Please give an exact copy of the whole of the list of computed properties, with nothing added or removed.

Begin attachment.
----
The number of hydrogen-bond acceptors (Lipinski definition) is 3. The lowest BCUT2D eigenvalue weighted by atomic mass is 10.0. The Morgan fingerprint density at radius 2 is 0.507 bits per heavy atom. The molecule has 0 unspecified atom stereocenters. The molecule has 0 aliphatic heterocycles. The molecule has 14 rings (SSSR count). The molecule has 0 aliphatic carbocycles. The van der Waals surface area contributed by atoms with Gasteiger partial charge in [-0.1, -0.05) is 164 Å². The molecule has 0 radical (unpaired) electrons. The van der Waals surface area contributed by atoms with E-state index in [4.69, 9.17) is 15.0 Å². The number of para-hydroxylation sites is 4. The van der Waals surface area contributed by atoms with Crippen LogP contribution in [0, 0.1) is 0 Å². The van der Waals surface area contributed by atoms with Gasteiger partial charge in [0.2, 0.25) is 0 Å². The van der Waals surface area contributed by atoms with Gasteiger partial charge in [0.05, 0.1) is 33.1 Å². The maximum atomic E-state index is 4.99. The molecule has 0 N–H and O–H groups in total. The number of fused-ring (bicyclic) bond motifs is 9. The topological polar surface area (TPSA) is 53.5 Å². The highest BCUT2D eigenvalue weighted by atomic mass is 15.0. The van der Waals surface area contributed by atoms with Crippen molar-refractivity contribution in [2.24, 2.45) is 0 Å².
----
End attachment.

The number of hydrogen-bond acceptors (Lipinski definition) is 3. The lowest BCUT2D eigenvalue weighted by atomic mass is 10.0. The Morgan fingerprint density at radius 2 is 0.507 bits per heavy atom. The molecule has 0 unspecified atom stereocenters. The molecule has 0 aliphatic heterocycles. The molecule has 14 rings (SSSR count). The molecule has 0 aliphatic carbocycles. The van der Waals surface area contributed by atoms with Gasteiger partial charge in [-0.1, -0.05) is 164 Å². The molecule has 0 radical (unpaired) electrons. The van der Waals surface area contributed by atoms with E-state index in [4.69, 9.17) is 15.0 Å². The number of para-hydroxylation sites is 4. The van der Waals surface area contributed by atoms with Crippen LogP contribution in [0, 0.1) is 0 Å². The van der Waals surface area contributed by atoms with Gasteiger partial charge in [0.2, 0.25) is 0 Å². The van der Waals surface area contributed by atoms with Gasteiger partial charge in [0.05, 0.1) is 33.1 Å². The maximum atomic E-state index is 4.99. The molecule has 0 N–H and O–H groups in total. The number of fused-ring (bicyclic) bond motifs is 9. The topological polar surface area (TPSA) is 53.5 Å². The highest BCUT2D eigenvalue weighted by atomic mass is 15.0. The van der Waals surface area contributed by atoms with Crippen molar-refractivity contribution in [2.24, 2.45) is 0 Å².